No surprise, but Kelly confirms QB battle won’t end this spring


Brian Kelly confirmed what many of us knew all along. No resolution to a spirited quarterback battle is coming soon.

On Wednesday, Kelly caught up with the media to talk about the progress made during the Irish’s first 10 spring practices. And with all eyes on the quarterback battle between Malik Zaire and DeShone Kizer, Kelly acknowledged that they weren’t close to deciding anything.

“I don’t think we’ll make a decision after spring,” Kelly said.

And with that, a battle that we thought might go all the way up until Texas week just essentially got extended until at least fall camp—with Kelly explaining in one sentence why the decision is a difficult one.

“The two quarterbacks are really good players,” Kelly continued. “Each one of them has different things they need to work on.”

For Zaire, it’s learning some of the many things he missed during a regular season that ended after six quarters. That’s turned spring into an installation and learning period for the veteran of the depth chart, something that wasn’t necessarily unexpected.

“I think one thing we’re realizing is we did a lot of things offensively that we did not do with Malik in camp that we did as we evolved offensively during the year. There’s a lot of things he’s doing for the first time,” Kelly said.

Pair that with returning from a significant injury and shaking off the rust—things that impact basics like footwork and balance—and it makes it very difficult to measure these quarterbacks apples to apples.

“It’s hard to evaluate strictly who’s ahead of who because we’re installing for him,” Kelly said.

Kizer’s spring has a different flavor. After putting together one of the more impressive debut seasons in recent memory, the bar has been raised by the staff as they ask Kizer to be more than just a complementary part to the offense.

“For DeShone, it’s what I’ve talked about before. It’s across the board reads, it’s red zone efficiency. It’s consistency,” Kelly said.

With two quarterbacks and one football, Kelly knows that he faces a difficult decision. Even if the flavor of this battle is much different than the one that took place last season, it’ll still leave one quarterback on the sideline serving as a backup, hardly the expectation for two competitive kids.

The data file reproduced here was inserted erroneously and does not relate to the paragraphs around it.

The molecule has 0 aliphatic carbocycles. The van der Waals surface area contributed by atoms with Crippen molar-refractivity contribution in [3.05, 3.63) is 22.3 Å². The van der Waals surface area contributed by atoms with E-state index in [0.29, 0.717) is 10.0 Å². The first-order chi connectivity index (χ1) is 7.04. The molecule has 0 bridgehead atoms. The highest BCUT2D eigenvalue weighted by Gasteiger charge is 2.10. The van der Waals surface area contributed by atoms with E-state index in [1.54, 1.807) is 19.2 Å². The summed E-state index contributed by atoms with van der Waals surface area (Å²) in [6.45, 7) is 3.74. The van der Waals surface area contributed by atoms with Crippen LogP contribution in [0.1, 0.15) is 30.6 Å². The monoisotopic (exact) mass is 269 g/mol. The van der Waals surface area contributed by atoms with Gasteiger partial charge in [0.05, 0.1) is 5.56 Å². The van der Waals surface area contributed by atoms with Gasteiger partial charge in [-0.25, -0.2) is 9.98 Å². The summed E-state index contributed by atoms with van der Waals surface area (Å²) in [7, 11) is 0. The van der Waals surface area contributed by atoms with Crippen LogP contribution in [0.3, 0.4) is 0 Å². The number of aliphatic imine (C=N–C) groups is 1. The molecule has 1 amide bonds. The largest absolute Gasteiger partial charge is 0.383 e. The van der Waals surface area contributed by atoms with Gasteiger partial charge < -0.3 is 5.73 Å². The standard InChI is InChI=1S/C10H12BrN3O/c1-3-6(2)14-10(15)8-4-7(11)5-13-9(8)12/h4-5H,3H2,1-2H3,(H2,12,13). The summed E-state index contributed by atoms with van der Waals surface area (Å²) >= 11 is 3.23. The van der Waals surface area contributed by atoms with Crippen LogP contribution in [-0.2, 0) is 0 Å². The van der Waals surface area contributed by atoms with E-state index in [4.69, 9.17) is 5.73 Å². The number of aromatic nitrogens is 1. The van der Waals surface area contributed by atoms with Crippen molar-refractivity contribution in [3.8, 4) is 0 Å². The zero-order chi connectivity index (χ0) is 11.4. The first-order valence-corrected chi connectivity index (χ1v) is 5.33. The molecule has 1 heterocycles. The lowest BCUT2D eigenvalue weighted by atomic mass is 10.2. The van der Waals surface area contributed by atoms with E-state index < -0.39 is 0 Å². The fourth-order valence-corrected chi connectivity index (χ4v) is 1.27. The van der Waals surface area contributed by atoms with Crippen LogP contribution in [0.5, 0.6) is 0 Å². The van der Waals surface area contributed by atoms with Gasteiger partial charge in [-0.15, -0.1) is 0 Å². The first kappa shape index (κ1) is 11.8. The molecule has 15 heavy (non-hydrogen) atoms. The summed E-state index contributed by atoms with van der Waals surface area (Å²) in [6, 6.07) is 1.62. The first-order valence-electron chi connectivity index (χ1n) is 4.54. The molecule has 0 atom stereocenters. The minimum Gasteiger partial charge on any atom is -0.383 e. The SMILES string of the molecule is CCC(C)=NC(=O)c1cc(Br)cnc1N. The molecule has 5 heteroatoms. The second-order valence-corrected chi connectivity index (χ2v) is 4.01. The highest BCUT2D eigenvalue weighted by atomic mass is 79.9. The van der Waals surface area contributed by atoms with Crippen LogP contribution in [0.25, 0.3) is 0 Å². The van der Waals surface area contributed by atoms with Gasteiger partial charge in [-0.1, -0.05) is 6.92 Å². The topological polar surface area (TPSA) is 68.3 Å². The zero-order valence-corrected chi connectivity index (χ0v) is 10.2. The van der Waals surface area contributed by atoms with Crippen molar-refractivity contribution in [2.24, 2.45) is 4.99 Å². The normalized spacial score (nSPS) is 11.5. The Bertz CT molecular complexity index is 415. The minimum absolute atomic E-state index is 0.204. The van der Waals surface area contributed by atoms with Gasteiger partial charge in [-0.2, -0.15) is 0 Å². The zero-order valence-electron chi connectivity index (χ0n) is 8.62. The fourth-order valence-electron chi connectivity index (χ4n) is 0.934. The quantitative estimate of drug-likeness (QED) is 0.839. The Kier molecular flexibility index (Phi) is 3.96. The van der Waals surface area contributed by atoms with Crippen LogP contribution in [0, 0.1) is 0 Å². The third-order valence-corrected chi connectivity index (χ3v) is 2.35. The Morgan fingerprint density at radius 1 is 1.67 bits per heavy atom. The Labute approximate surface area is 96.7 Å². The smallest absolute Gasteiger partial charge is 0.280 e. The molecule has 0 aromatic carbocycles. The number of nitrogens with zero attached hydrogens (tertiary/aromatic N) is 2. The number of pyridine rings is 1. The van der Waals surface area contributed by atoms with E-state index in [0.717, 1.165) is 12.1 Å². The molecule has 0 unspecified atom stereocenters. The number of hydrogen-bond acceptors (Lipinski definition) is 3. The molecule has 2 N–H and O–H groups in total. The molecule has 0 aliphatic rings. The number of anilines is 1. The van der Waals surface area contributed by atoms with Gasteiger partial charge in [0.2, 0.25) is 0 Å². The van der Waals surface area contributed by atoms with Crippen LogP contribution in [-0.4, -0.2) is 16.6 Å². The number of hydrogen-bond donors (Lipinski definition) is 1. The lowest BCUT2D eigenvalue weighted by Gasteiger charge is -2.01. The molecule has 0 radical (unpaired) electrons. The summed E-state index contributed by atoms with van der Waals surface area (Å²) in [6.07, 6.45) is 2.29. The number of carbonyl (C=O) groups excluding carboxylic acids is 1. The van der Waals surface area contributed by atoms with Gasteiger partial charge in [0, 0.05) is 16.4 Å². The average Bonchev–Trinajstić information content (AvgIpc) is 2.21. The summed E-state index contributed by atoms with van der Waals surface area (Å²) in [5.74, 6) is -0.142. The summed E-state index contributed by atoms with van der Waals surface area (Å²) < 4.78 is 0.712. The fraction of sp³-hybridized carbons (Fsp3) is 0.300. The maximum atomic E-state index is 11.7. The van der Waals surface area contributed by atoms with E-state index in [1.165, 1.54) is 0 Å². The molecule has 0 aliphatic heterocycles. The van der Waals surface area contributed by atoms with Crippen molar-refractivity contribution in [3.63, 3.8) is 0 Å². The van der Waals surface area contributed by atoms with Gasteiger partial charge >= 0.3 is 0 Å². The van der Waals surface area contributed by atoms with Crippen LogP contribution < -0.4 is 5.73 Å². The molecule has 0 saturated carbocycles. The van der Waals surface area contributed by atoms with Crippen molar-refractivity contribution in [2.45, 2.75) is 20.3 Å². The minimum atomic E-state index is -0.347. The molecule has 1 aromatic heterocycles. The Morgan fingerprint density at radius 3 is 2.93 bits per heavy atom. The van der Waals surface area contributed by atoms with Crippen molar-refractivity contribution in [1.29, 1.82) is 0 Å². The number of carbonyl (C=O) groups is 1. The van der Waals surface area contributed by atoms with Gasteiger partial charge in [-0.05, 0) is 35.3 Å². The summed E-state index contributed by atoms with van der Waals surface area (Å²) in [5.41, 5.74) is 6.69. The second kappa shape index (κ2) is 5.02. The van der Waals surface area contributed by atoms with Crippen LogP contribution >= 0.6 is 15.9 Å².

“They’re both No. 1s. They both probably can’t play at the same time,” Kelly acknowledged. “One’s going to have to be the starter and somebody’s going to be unhappy, but I can’t keep them all happy. We’re not going to go into the season with a team that does not have an identity. We’re going to have an identity as to who we are and that doesn’t mean we can’t play more than one quarterback. But we’ll have a quarterback and we’ll get that established.”

Notre Dame mailbag: Now Open

CLEMSON, SC - OCTOBER 3: Members of the Notre Dame Fighting Irish gather prior to the game against the Clemson Tigers at Clemson Memorial Stadium on October 3, 2015 in Clemson, South Carolina. (Photo by Tyler Smith/Getty Images)

Questions with spring practice winding down? Drop them below or on Twitter @KeithArnold.

(If there’s interest, we also might hold a video mailbag at Facebook. Throw in your votes for that, too.)

Ronnie Stanley signs first-ever NFL endorsement deal with Zappos

Notre Dame v Syracuse
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Ronnie Stanley has signed a major endorsement deal with a shoe company. But unlike most professional athletes, the brand he chooses won’t matter.

That’s because Stanley’s signing with Zappos, one of the internet’s top-selling shoe and apparel retailers. ESPN’s Darren Rovell broke the news, getting this money quote from Stanley.

“Most guys do a shoe deal and they don’t have any flexibility because they are tied to who paid them,” Stanley said. “I can do whatever I want.”